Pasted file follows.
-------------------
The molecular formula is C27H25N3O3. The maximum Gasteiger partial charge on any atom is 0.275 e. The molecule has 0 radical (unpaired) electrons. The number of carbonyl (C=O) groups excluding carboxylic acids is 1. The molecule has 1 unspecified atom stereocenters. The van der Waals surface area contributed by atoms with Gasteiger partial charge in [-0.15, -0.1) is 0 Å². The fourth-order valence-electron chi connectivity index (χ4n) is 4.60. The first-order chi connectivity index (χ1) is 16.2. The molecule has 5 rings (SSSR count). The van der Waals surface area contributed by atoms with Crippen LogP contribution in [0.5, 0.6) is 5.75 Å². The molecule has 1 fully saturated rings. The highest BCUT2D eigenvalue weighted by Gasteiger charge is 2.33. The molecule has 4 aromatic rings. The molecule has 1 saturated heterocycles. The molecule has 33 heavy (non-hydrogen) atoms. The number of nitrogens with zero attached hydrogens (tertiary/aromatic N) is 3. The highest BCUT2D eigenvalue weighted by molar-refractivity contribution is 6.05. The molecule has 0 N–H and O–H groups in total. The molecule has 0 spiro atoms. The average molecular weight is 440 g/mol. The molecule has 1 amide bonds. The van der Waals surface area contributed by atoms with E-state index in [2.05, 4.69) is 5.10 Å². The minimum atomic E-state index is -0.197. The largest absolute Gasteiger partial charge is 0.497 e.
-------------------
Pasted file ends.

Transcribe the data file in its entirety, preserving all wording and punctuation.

The molecular formula is C27H25N3O3. The maximum Gasteiger partial charge on any atom is 0.275 e. The molecule has 0 radical (unpaired) electrons. The number of carbonyl (C=O) groups excluding carboxylic acids is 1. The molecule has 1 unspecified atom stereocenters. The van der Waals surface area contributed by atoms with Gasteiger partial charge in [-0.15, -0.1) is 0 Å². The fourth-order valence-electron chi connectivity index (χ4n) is 4.60. The first-order chi connectivity index (χ1) is 16.2. The molecule has 5 rings (SSSR count). The van der Waals surface area contributed by atoms with Crippen LogP contribution in [0.5, 0.6) is 5.75 Å². The molecule has 1 fully saturated rings. The highest BCUT2D eigenvalue weighted by Gasteiger charge is 2.33. The molecule has 4 aromatic rings. The molecule has 1 saturated heterocycles. The molecule has 33 heavy (non-hydrogen) atoms. The number of nitrogens with zero attached hydrogens (tertiary/aromatic N) is 3. The highest BCUT2D eigenvalue weighted by molar-refractivity contribution is 6.05. The molecule has 0 N–H and O–H groups in total. The molecule has 0 spiro atoms. The average molecular weight is 440 g/mol. The molecule has 1 amide bonds. The van der Waals surface area contributed by atoms with E-state index in [2.05, 4.69) is 5.10 Å². The minimum atomic E-state index is -0.197. The largest absolute Gasteiger partial charge is 0.497 e.